lecture 6- inflammation (acute and chronic) Flashcards Preview

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Flashcards in lecture 6- inflammation (acute and chronic) Deck (22):
1

When injury happens, what initiates the inflammatory process?

Chemical mediators- these can be produced by the damaged cells itself or from the blood plasma. These mediators, like cytokines determine which type of response occurs and then organises it by alerting the immune system.

2

Why does acute inflammation occur?

Damage minimisation and prevention of further injury. Acute inflammation also alerts the adaptive immune system of the new threat to the body and also prepares the tissue for healing.

3

What is step one of acute inflammation?

Vasodilation- the blood vessels in the injured area dilate, increasing blood flow to the region and intravascular pressure. This increased pressure leads to transudate (protein poor) leaking into the extracellular matrix.

4

What is step two of acute inflammation?

Increased vascular permeability- chemical mediators order the endothelial cells of the blood vessels to contract, creating holes in the blood vessels. This allows exudate (protein rich) to leave the capillaries and dilute the interstitial spaces of toxins.

5

what other processes may take place in step 2 of acute inflammation, increased vascular permeability?

Endothelial damage, either as as direct result of the injury or from extensive contraction can require repair later.
Transcytosis- certain chemical mediators may cause macromolecules to move from one side of the blood vessel to the other.

6

What other cells can cause endothelial injury as a result of increased vascular permeability?

The immune cells, like leukocytes, neutrophils and macrophages can cause endothelial damage when they produce oxygen radicals and proteolytic enzymes.

7

Leukocytes want to migrate out of the blood vessel and into the site of injury. What is leukocyte rolling?

Leukocyte rolling is when the leukocytes are pulled out of the main stream of blood and stick to the blood vessel endothelial lining close to the site of injury. The leukocytes's integrins bind to the E and P Selectins that chemical mediators cause the endothelium to express.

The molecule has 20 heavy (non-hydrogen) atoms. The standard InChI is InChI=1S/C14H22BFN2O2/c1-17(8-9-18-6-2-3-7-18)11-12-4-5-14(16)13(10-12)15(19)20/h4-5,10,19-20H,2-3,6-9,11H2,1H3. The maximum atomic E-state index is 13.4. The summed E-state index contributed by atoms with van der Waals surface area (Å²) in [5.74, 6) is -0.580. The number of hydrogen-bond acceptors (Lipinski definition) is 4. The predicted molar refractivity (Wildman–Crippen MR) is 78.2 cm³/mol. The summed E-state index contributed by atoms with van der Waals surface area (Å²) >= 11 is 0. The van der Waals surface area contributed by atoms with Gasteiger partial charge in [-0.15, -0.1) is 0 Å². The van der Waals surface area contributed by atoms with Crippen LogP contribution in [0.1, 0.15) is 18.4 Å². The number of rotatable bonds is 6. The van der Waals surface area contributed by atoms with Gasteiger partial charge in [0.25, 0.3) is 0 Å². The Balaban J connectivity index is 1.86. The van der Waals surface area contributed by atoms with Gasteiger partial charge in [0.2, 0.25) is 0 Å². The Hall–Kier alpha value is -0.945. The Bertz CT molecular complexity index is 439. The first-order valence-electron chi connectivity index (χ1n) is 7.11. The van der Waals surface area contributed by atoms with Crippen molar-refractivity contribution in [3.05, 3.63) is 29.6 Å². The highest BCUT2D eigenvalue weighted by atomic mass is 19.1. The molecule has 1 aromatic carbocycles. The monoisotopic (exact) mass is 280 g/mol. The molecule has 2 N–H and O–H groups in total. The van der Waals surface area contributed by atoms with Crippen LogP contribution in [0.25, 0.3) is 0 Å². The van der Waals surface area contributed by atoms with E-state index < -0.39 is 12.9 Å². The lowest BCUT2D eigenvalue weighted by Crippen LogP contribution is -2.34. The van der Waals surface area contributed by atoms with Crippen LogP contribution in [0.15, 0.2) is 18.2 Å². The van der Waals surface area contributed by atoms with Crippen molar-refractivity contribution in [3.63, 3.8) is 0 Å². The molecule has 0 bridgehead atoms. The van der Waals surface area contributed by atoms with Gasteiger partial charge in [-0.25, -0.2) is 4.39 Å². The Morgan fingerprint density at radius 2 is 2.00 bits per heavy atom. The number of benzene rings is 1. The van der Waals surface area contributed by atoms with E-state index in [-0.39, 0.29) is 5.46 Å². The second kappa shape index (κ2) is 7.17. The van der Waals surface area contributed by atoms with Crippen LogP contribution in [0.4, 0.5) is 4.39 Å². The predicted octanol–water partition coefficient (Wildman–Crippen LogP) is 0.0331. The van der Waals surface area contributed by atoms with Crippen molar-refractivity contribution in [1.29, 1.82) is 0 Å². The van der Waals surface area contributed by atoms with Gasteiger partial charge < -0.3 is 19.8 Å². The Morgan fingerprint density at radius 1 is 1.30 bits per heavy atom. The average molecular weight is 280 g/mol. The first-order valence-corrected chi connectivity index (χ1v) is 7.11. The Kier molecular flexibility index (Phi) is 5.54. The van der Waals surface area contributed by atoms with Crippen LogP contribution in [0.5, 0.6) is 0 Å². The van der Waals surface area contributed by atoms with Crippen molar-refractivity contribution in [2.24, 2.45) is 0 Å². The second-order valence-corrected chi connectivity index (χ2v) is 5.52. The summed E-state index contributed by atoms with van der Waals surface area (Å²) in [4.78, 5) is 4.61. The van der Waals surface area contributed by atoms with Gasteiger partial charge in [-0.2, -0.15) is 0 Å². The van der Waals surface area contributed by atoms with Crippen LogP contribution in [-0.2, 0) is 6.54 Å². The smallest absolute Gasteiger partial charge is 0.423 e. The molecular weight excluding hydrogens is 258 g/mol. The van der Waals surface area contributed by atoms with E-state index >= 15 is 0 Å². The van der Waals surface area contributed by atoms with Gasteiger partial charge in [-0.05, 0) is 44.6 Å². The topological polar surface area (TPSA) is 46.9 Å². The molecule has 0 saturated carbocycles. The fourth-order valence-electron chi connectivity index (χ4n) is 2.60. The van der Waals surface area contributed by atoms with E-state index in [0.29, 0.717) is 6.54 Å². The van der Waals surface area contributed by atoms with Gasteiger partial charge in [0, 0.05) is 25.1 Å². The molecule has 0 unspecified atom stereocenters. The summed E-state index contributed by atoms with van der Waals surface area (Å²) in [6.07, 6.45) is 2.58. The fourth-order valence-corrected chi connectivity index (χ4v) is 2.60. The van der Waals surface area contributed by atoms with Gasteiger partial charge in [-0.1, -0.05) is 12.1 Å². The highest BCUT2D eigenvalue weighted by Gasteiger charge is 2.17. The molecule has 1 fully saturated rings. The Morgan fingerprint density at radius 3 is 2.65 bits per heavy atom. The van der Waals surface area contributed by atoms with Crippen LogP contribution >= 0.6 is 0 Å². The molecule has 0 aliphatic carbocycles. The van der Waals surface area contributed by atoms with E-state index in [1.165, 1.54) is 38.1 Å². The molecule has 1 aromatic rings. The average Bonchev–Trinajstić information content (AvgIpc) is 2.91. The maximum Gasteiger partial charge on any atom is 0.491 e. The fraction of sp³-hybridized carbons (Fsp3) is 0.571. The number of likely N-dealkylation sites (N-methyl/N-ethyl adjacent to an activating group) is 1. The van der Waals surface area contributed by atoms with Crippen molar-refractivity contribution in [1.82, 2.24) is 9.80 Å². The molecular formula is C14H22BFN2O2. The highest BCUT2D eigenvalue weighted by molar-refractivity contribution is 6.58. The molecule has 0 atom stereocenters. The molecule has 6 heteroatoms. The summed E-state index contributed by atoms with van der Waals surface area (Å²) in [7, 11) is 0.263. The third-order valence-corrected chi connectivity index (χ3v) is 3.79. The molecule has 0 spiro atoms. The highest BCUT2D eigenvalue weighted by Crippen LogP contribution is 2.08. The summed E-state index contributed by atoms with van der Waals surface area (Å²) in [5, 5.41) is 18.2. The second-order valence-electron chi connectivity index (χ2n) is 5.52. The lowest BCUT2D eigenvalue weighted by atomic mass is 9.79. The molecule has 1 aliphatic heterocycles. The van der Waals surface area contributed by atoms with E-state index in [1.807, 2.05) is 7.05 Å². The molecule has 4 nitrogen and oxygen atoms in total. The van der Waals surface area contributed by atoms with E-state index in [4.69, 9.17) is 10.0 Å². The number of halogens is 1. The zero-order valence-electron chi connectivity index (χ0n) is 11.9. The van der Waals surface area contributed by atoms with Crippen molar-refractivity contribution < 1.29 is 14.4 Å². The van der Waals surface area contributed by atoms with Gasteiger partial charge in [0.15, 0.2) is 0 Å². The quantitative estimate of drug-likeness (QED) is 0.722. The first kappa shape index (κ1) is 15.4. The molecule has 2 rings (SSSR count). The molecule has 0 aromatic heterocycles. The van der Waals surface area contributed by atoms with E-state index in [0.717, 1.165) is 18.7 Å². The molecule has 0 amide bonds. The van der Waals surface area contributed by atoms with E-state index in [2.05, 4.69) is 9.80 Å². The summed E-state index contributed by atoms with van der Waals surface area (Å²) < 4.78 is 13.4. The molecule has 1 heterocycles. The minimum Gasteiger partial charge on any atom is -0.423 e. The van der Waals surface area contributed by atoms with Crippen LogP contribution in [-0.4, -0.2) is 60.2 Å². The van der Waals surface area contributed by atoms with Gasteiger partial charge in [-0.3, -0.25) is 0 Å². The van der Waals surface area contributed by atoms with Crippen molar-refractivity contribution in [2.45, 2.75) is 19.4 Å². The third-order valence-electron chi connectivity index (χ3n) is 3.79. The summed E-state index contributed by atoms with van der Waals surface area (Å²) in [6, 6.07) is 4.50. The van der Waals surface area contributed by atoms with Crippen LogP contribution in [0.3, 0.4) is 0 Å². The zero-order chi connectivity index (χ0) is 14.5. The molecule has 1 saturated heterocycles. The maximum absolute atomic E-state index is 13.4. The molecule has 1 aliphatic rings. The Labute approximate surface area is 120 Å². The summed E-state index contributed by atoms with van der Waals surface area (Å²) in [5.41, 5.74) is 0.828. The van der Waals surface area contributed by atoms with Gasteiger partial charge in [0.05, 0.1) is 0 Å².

8

Leukocytes want to migrate out of the blood vessel and into the site of injury. What is leukocyte adhesion?

This is when the leukocytes have rolled to the site of injury and need to stop. To adhere to the endothelium, the leukocytes express either ICAM-1 or VCAM-1 receptors that will bind to the endothelial cells' LFA-1 and VLA-4 receptors respectively.

9

Leukocytes want to migrate out of the blood vessel and into the site of injury. What is leukocyte transmigration?

The leukocytes once firmly adhered to the endothelium will squeeze through the holes and enter the interstitial spaces. The leukocytes use chemotaxis, and follow the chemical gradient of bacterial chemicals or cytokines to reach the site of injury.

10

Name five of the cell-derived chemical mediators.

Histamine, serotonin, prostaglandins, leukotrienes and cytokines.

11

Name some of the plasma derived chemical mediators.

The complement system proteins- C3a, C5a, C3b, the clotting system proteins (Factor 5,7 etc),

12

What is the clotting cascade?

It is a cascade of plasma proteases, starting with factor 7 being converted to the active factor 7a by activated platelets. Factor 7a activates thrombin, but also activates fibrinolytic system so that the clot does not grow out of control.

13

what is the kinin system?

The kinin system is the pathway that produces the cell derived chemical mediator, bradykinin. It is responsible for vascular permeability, pain, arteriolar dilation and non vascular smooth muscle contraction. Bradykinin can be inactivated by kininases.

14

what part of the complement system is responsible for inflammation?

The C3b protein binds to the pathogen, and then a small section of the protein will dislodge and travel to the leukocytes- this is the C3a protein. The C3a will activate the leukocyte and cause it to initiate inflammation by the C5a protein, migrate to the injury site and kill the pathogens there.

15

what does histamine do as a chemical mediator?

Histamine is described as a vasoactive amine, because it causes increased vascular permeability by stimulating endothelial cells to contract. They are produced in the mast cells and platelets.

16

what does nitric oxide do as a chemical mediator?

It is a short-acting, soluble, free radical gas that is produced by endothelial cells and macrophages. It is a vasodilator/relaxer, it is a microbicidal and it inhibits platelet adhesion/aggregation.

17

what does the arachodonic acid pathway chemical mediator, prostacyclin do?

Prostacyclin is responsible for vasodilation.

18

what does the arachodonic acid pathway chemical mediator, thromboxane do?

Thromboxane is responsible for vasoconstriction.

19

what does the arachodonic acid pathway chemical mediator family leukotrienes do?

The leukotrienes are vasoconstrictors, chemotaxins, and cause increased vascular permeability.

20

what are some important cytokines?

The TNF (tumour necrotic factor), IL (inter-leukin) and IFN (interferon) proteins.

21

what is the symptom felt as a result of increased cytokines in the blood during infection?

Fever, and loss of appetite are caused by cytokines.

22

what are chemical mediators that inhibit, or suppress inflammation?

Annexin-1 and the cytokine IL-10.